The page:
Test your knowledge of Hepatitis E

Typically, Hepatitis E virus (HEV) is not considered a frequent pathogen in the U.S.; however, anti-HEV antibody has been detected in 21% of U.S. in population-based surveys between 1988-94 and the prevalence increases with age. It has been associated with acute-on-chronic liver disease and has been overlooked in some individuals labeled as having drug-induced liver disease.  Thus, HEV is a significant cause of hepatitis and a useful review has been published (NEJM 2012; 367: 1237-44).  As such, see if your knowledge is up to the test.

Questions:

  • 1. True or False: Worldwide, HEV is probably the second most common form of acute hepatitis
  • 2. True or False: The autochthonous form is more common in developed countries and can be present in developing countries.  Extra credit, what does “autochthonous” mean?
  • 3. Best test to order to diagnose acute HEV?
  • 4. Animal(s) most likely associated with the autochthonous form of HEV: shellfish, swine,  or wild game
  • 5. True or False: there are 4 genotypes
  • 6. True or False: antibodies (IgG and IgM) appear at the time of clinical onset, just before elevations in serum aminotransferases and symptoms
  • 7. How long do these antibodies remain detectable?
  • 8. Which population is most prone to fulminant epidemic HEV?  Pregnant women, immunocompromised hosts, or infants
  • 9. Incubation period? a. 1-2 weeks    b. 3-8 weeks    c. 9-12 weeks
  • 10. Case fatality rate? a. 1%    b. 2-4%   c. 5%    d. 7-10%
  • 11. Name extrahepatic manifestations
  • 12. Best treatments for chronic HEV?

Answers:

  • 1. False, probably the most common cause of acute hepatitis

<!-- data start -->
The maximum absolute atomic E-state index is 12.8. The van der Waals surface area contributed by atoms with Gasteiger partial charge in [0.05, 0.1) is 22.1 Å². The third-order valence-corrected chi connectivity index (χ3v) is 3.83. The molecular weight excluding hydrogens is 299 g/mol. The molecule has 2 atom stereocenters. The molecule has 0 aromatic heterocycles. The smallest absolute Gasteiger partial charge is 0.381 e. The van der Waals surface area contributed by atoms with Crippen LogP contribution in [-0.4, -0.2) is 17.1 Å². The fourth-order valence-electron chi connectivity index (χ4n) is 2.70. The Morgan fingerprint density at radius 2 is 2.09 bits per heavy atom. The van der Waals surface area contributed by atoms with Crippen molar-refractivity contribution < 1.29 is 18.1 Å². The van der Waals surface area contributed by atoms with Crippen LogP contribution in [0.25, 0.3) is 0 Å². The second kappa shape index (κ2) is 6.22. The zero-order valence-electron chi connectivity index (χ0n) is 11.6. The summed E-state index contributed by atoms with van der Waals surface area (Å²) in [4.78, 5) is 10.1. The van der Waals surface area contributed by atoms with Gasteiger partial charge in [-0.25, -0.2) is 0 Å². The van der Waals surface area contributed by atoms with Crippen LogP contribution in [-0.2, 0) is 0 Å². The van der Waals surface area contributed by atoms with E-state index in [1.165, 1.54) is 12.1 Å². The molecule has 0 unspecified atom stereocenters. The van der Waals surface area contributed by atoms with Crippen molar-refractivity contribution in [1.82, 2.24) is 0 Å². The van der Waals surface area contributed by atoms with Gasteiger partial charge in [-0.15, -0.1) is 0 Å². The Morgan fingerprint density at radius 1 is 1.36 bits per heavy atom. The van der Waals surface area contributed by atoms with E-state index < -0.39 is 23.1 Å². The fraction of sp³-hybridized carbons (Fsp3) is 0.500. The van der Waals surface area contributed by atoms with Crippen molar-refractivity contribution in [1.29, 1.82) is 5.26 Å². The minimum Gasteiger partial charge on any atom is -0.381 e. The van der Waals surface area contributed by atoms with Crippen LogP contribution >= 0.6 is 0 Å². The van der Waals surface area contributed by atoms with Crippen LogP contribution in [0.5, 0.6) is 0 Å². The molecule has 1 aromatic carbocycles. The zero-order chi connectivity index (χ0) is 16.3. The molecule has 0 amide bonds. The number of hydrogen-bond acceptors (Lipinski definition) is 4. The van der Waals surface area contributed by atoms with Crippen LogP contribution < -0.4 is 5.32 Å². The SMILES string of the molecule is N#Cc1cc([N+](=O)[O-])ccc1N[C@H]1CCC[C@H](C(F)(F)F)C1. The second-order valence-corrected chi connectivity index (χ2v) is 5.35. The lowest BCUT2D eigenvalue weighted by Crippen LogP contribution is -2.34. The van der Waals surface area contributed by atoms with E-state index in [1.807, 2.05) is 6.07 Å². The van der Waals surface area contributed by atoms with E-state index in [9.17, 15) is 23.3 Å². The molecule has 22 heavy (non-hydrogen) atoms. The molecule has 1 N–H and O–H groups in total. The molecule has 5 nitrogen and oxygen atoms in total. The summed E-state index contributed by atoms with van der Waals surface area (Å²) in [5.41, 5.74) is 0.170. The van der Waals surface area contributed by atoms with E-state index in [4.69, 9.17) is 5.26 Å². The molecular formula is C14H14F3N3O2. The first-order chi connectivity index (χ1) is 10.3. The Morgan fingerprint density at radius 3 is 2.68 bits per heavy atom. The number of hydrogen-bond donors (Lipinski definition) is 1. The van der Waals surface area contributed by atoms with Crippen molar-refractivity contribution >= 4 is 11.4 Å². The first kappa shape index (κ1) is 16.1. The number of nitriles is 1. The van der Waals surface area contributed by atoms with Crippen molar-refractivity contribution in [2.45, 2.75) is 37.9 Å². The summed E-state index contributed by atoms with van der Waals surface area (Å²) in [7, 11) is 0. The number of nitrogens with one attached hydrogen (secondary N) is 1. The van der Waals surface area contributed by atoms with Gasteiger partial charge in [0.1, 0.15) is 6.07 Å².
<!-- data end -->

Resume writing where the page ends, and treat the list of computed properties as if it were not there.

• 2. True.  Autochthonous refers to locally-acquired or endemic HEV
  • 3. IgM for anti-HEV
  • 4, Swine, but the other two have been associated with cases as well
  • 5. True.  Types 1 and 2 are more common in developing countries and associated with waterborne outbreak/fecal-oral transmission
  • 6. True.
  • 7. IgM anti-HEV for only 3-12 months, IgG anti-HEV persists for “years, if not for life”
  • 8. Pregnant women. Nutritional and immunologic features may increase the risk of fulminant HEV in pregnant women.  Rates of HEV are lower in many immunocompromised groups.  Elderly patients are more at risk for mortality due to endemic form.
  • 9. b.
  • 10. c.
  • 11. Arthritis, pancreatitis, aplastic anemia, Guillain-Barre syndrome, Bell’s palsy, peripheral neuropathy, ataxia, and confusion
  • 12. Ribavirin alone for 12 weeks yields sustained virologic response in at least two-thirds; combination with peginterferon may increase the response.  Both are considered experimental at this time.

Previous quiz blog:

Test your knowledge of Clostridium difficile

2 thoughts on “Test your knowledge of Hepatitis E

  1. Pingback: Briefly Noted…Paracentesis, Hyperinsulinemic Hypoglcemia, and Hepatitis E | gutsandgrowth

  2. Pingback: Liver Briefs 2017 | gutsandgrowth

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